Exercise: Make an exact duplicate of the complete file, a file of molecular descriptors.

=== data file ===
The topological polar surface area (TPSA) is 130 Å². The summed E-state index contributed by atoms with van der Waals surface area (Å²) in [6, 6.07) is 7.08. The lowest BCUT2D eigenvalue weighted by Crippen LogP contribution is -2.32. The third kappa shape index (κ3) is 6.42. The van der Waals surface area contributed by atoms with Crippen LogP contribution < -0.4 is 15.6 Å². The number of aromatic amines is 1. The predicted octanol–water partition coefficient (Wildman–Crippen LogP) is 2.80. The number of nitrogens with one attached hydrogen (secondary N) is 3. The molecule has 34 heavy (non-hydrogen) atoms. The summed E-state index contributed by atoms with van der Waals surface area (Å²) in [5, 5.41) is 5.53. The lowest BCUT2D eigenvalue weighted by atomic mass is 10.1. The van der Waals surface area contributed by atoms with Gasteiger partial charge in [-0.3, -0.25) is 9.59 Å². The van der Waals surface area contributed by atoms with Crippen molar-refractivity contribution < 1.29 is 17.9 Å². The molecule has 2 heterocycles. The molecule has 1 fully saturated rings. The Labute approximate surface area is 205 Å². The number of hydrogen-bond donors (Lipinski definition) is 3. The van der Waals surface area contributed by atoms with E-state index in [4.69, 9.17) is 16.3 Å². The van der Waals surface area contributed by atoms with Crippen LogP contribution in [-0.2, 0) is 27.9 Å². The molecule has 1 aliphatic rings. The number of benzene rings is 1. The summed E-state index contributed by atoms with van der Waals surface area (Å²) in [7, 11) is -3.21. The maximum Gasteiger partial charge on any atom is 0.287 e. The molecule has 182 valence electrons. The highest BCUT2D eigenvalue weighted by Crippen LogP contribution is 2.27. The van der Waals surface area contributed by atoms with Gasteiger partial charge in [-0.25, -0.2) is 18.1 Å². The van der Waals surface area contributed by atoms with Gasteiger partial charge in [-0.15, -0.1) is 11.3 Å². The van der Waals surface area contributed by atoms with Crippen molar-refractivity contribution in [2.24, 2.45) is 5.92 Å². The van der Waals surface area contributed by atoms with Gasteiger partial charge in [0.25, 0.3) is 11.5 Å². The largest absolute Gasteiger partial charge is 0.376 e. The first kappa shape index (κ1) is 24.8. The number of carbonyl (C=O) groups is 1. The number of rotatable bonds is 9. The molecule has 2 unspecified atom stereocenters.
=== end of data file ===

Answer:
The topological polar surface area (TPSA) is 130 Å². The summed E-state index contributed by atoms with van der Waals surface area (Å²) in [6, 6.07) is 7.08. The lowest BCUT2D eigenvalue weighted by Crippen LogP contribution is -2.32. The third kappa shape index (κ3) is 6.42. The van der Waals surface area contributed by atoms with Crippen LogP contribution < -0.4 is 15.6 Å². The number of aromatic amines is 1. The predicted octanol–water partition coefficient (Wildman–Crippen LogP) is 2.80. The number of nitrogens with one attached hydrogen (secondary N) is 3. The molecule has 34 heavy (non-hydrogen) atoms. The summed E-state index contributed by atoms with van der Waals surface area (Å²) in [5, 5.41) is 5.53. The lowest BCUT2D eigenvalue weighted by atomic mass is 10.1. The van der Waals surface area contributed by atoms with Gasteiger partial charge in [-0.3, -0.25) is 9.59 Å². The van der Waals surface area contributed by atoms with Crippen molar-refractivity contribution < 1.29 is 17.9 Å². The molecule has 2 heterocycles. The molecule has 1 fully saturated rings. The Labute approximate surface area is 205 Å². The number of hydrogen-bond donors (Lipinski definition) is 3. The van der Waals surface area contributed by atoms with E-state index in [4.69, 9.17) is 16.3 Å². The van der Waals surface area contributed by atoms with Crippen LogP contribution in [-0.2, 0) is 27.9 Å². The molecule has 1 aliphatic rings. The number of benzene rings is 1. The summed E-state index contributed by atoms with van der Waals surface area (Å²) in [7, 11) is -3.21. The maximum Gasteiger partial charge on any atom is 0.287 e. The molecule has 182 valence electrons. The highest BCUT2D eigenvalue weighted by Crippen LogP contribution is 2.27. The van der Waals surface area contributed by atoms with Gasteiger partial charge in [-0.25, -0.2) is 18.1 Å². The van der Waals surface area contributed by atoms with Gasteiger partial charge in [-0.15, -0.1) is 11.3 Å². The van der Waals surface area contributed by atoms with Crippen molar-refractivity contribution in [2.24, 2.45) is 5.92 Å². The van der Waals surface area contributed by atoms with Gasteiger partial charge in [0.25, 0.3) is 11.5 Å². The largest absolute Gasteiger partial charge is 0.376 e. The first kappa shape index (κ1) is 24.8. The number of carbonyl (C=O) groups is 1. The number of rotatable bonds is 9. The molecule has 2 unspecified atom stereocenters.